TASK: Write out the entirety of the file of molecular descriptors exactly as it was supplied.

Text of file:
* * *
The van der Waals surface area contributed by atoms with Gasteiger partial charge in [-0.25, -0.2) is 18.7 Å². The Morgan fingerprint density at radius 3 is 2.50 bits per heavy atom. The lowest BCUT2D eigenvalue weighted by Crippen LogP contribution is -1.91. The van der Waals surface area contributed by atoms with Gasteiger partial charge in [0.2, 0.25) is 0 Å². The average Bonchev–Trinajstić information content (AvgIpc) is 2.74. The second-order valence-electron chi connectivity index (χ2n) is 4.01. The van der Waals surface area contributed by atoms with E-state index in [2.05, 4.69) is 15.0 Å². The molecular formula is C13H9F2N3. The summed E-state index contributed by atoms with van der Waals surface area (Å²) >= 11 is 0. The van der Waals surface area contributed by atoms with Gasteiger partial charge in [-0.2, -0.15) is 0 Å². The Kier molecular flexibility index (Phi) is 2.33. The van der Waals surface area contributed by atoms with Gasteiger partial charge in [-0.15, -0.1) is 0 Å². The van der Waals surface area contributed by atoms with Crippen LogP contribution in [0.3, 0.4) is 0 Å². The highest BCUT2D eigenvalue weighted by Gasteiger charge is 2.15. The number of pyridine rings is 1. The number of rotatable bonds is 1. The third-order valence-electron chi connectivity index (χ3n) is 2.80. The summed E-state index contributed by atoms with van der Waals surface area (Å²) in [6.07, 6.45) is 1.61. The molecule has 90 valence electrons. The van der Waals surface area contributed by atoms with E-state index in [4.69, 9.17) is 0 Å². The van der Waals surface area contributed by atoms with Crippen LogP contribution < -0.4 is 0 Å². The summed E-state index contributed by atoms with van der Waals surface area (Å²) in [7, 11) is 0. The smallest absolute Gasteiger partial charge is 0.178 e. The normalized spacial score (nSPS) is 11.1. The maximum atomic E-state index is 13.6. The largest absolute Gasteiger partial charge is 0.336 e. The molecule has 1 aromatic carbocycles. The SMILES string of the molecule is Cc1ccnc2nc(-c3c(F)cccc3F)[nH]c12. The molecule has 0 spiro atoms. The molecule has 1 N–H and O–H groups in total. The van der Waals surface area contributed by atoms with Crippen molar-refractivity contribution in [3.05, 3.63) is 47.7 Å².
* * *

The van der Waals surface area contributed by atoms with Gasteiger partial charge in [-0.25, -0.2) is 18.7 Å². The Morgan fingerprint density at radius 3 is 2.50 bits per heavy atom. The lowest BCUT2D eigenvalue weighted by Crippen LogP contribution is -1.91. The van der Waals surface area contributed by atoms with Gasteiger partial charge in [0.2, 0.25) is 0 Å². The average Bonchev–Trinajstić information content (AvgIpc) is 2.74. The second-order valence-electron chi connectivity index (χ2n) is 4.01. The van der Waals surface area contributed by atoms with E-state index in [2.05, 4.69) is 15.0 Å². The molecular formula is C13H9F2N3. The summed E-state index contributed by atoms with van der Waals surface area (Å²) >= 11 is 0. The van der Waals surface area contributed by atoms with Gasteiger partial charge in [-0.2, -0.15) is 0 Å². The Kier molecular flexibility index (Phi) is 2.33. The van der Waals surface area contributed by atoms with Gasteiger partial charge in [-0.15, -0.1) is 0 Å². The van der Waals surface area contributed by atoms with Crippen LogP contribution in [0.3, 0.4) is 0 Å². The highest BCUT2D eigenvalue weighted by Gasteiger charge is 2.15. The number of pyridine rings is 1. The number of rotatable bonds is 1. The third-order valence-electron chi connectivity index (χ3n) is 2.80. The summed E-state index contributed by atoms with van der Waals surface area (Å²) in [6.07, 6.45) is 1.61. The molecule has 90 valence electrons. The van der Waals surface area contributed by atoms with E-state index in [4.69, 9.17) is 0 Å². The van der Waals surface area contributed by atoms with Crippen LogP contribution < -0.4 is 0 Å². The summed E-state index contributed by atoms with van der Waals surface area (Å²) in [7, 11) is 0. The smallest absolute Gasteiger partial charge is 0.178 e. The normalized spacial score (nSPS) is 11.1. The maximum atomic E-state index is 13.6. The largest absolute Gasteiger partial charge is 0.336 e. The molecule has 1 aromatic carbocycles. The SMILES string of the molecule is Cc1ccnc2nc(-c3c(F)cccc3F)[nH]c12. The molecule has 0 spiro atoms. The molecule has 1 N–H and O–H groups in total. The van der Waals surface area contributed by atoms with Crippen molar-refractivity contribution in [3.05, 3.63) is 47.7 Å².